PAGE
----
Should you hold or sell your investments in single family homes?
By: Russell White, Director of Residential Property Management
Bluestone and Hockley Real Estate Services
With the uncertainty over the last year, keeping your small investment might seem more like a gamble than a predictable long-range strategy. If you are considering selling, you may be cashing your chips in a little too soon. Projections from experts and others (https://www.mashvisor.com/blog/portland-housing-market-2020/) speculate that rents are most likely going to increase over the next 24 months for single-family homes. In fact, because some owners are cashing out, the market for single-family rental homes is constricting and getting more valuable.
Marketplace demand and increases in rent for single-family homes is due to the following factors:
- A lack of single-family homes is building in the rental marketplace due to increasing city and state regulation and legislation impacting rentals.
- Millennials are buying homes which is being driven by COVID and demographics which reduces the stock of rentable single-family homes.
- Increased costs of building materials and lack of single-family zoned land has slowed the construction of new homes.
- In Portland, there’s a lack of apartment construction due to costs and legislation, which will drive demand.
- Due to COVID, renters are exiting out of crowded apartment buildings and into homes and plexes.
According to Oregon.gov’s Oregon’s Economic Forecast document, 2021 is a year for a strong recovery. Oregonians’ income is actually higher now than it was at the start of the pandemic and the money that has been saved among the middle- and upper-class households is set to drive stronger economic growth this year. The forecast says that Oregon’s economy will return to full health by early 2023. Goldman Sachs has also projected a strong 2021 recovery for the US economy. Additionally, unemployment rates have remained steady recently and have dropped significantly from the early days of COVID.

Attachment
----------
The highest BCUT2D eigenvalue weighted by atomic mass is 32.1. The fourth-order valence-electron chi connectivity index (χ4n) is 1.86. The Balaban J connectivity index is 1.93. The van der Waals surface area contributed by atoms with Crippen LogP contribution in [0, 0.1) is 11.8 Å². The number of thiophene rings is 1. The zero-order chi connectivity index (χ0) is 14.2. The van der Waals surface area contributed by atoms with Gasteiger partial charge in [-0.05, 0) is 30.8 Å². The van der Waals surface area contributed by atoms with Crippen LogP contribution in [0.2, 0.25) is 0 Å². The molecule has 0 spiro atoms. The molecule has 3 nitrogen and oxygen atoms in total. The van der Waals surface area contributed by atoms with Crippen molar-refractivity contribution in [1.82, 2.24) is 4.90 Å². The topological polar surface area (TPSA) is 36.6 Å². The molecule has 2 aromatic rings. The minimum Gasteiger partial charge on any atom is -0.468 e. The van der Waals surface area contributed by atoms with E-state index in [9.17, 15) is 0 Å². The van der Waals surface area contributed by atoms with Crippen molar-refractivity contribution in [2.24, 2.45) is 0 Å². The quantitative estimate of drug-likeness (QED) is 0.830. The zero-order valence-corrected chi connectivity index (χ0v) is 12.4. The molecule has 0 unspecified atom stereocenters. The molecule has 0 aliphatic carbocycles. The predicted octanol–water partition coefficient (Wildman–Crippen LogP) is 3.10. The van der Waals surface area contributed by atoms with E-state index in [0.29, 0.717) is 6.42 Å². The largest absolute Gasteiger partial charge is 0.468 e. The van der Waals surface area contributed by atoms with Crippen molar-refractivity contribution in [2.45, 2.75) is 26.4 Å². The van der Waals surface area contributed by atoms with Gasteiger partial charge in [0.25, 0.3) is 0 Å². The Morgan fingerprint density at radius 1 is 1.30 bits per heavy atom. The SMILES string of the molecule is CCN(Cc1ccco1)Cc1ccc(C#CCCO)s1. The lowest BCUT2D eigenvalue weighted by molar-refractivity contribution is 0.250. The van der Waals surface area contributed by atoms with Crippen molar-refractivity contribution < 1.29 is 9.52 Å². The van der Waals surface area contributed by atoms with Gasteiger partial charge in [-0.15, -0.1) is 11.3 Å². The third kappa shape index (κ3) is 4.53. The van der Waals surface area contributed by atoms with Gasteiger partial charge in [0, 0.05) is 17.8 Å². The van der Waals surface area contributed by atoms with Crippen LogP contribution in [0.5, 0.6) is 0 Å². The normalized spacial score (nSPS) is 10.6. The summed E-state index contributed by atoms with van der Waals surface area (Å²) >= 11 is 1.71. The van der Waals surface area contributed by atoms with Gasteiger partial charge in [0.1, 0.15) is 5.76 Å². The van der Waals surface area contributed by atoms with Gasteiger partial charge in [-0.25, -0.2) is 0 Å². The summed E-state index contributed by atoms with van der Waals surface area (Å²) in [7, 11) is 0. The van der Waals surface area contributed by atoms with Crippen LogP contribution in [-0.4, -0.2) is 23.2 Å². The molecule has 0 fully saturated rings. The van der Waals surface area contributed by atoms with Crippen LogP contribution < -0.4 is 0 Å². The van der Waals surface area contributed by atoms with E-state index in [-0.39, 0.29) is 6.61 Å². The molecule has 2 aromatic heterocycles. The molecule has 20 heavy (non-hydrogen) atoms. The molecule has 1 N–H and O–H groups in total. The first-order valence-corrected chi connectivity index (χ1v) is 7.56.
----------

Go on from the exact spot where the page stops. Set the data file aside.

With a higher demand for housing and a record low supply currently available, the value of your investment will continue appreciating beyond what it currently has. The world continues to be bullish on Portland and Oregon.
A recent article in the Willamette Week discussed Portland’s continued desirability as a place to live, despite the many factors impacting society.
“Based on an analysis by United Van Lines of about 125 metropolitan areas, Portland ranked 18th as a moving destination in 2020. That’s down from ninth in 2019, and just behind cities such as Charlotte and Phoenix, but still ahead of regional magnets such as Denver and Salt Lake City. Meanwhile, Oregon as a whole remained the third-most popular state to move to, trailing just South Carolina and Idaho.”
Zillow forecasts that home values will increase, on average, about 10% in the Portland Metro area over the next year.
During COVID, some areas in the Portland Metro may have seen vacancy rates increase, however, those figures are primarily based on newer apartment complexes with higher rents. While apartments were seeing increases in vacancy and decreasing rent, the single-family home rental market has been strengthening. CoStar predicts rental rates inside the city of Portland will decrease or only marginally increase this year, but after 2021 they expect strong rent increases, even in the apartment sector.
Just like the wise gambler, the informed investor reads the signs and knows when it’s time to leave the game. With so many indicators pointing towards more financial gain, you may not want to get up from the table so soon. Take your time, follow the economic forecasts and consider holding on for a bit longer. Your investment values will keep increasing. After all, your investment property isn’t a game of chance but will follow a pattern of sustained growth. Remember that the Government has injected trillions of dollars into the economy to strengthen it. That investment will have a long-term positive effect.